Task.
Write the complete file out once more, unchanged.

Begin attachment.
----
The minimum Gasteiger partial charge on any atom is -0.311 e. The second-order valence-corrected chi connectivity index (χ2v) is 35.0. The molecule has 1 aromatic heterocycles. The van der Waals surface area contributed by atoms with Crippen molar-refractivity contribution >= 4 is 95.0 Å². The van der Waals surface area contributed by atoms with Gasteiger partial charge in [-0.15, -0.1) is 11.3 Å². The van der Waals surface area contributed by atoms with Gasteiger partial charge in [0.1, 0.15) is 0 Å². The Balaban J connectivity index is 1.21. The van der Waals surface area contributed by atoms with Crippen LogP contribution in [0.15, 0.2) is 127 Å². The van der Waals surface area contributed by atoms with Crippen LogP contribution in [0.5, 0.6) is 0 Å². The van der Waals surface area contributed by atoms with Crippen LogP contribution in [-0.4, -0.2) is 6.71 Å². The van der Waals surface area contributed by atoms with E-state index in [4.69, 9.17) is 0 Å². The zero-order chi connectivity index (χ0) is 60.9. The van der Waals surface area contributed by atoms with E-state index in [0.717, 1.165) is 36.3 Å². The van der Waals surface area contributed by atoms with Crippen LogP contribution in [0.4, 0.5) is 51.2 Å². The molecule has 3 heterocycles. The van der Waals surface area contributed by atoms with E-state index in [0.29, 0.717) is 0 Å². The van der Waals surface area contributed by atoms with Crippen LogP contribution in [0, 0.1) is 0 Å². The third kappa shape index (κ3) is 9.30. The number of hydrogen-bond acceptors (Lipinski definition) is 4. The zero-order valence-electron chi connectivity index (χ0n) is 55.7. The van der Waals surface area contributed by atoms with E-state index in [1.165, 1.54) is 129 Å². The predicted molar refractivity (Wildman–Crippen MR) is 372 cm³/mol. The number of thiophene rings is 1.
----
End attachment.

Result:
The minimum Gasteiger partial charge on any atom is -0.311 e. The second-order valence-corrected chi connectivity index (χ2v) is 35.0. The molecule has 1 aromatic heterocycles. The van der Waals surface area contributed by atoms with Crippen molar-refractivity contribution >= 4 is 95.0 Å². The van der Waals surface area contributed by atoms with Gasteiger partial charge in [-0.15, -0.1) is 11.3 Å². The van der Waals surface area contributed by atoms with Gasteiger partial charge in [0.1, 0.15) is 0 Å². The Balaban J connectivity index is 1.21. The van der Waals surface area contributed by atoms with Crippen LogP contribution in [0.15, 0.2) is 127 Å². The van der Waals surface area contributed by atoms with Crippen LogP contribution in [0.5, 0.6) is 0 Å². The van der Waals surface area contributed by atoms with Crippen LogP contribution in [-0.4, -0.2) is 6.71 Å². The van der Waals surface area contributed by atoms with E-state index in [4.69, 9.17) is 0 Å². The zero-order chi connectivity index (χ0) is 60.9. The van der Waals surface area contributed by atoms with E-state index in [0.717, 1.165) is 36.3 Å². The van der Waals surface area contributed by atoms with Crippen LogP contribution in [0.4, 0.5) is 51.2 Å². The molecule has 3 heterocycles. The van der Waals surface area contributed by atoms with E-state index in [0.29, 0.717) is 0 Å². The van der Waals surface area contributed by atoms with Crippen LogP contribution in [0, 0.1) is 0 Å². The third kappa shape index (κ3) is 9.30. The number of hydrogen-bond acceptors (Lipinski definition) is 4. The zero-order valence-electron chi connectivity index (χ0n) is 55.7. The van der Waals surface area contributed by atoms with E-state index in [1.165, 1.54) is 129 Å². The predicted molar refractivity (Wildman–Crippen MR) is 372 cm³/mol. The number of thiophene rings is 1.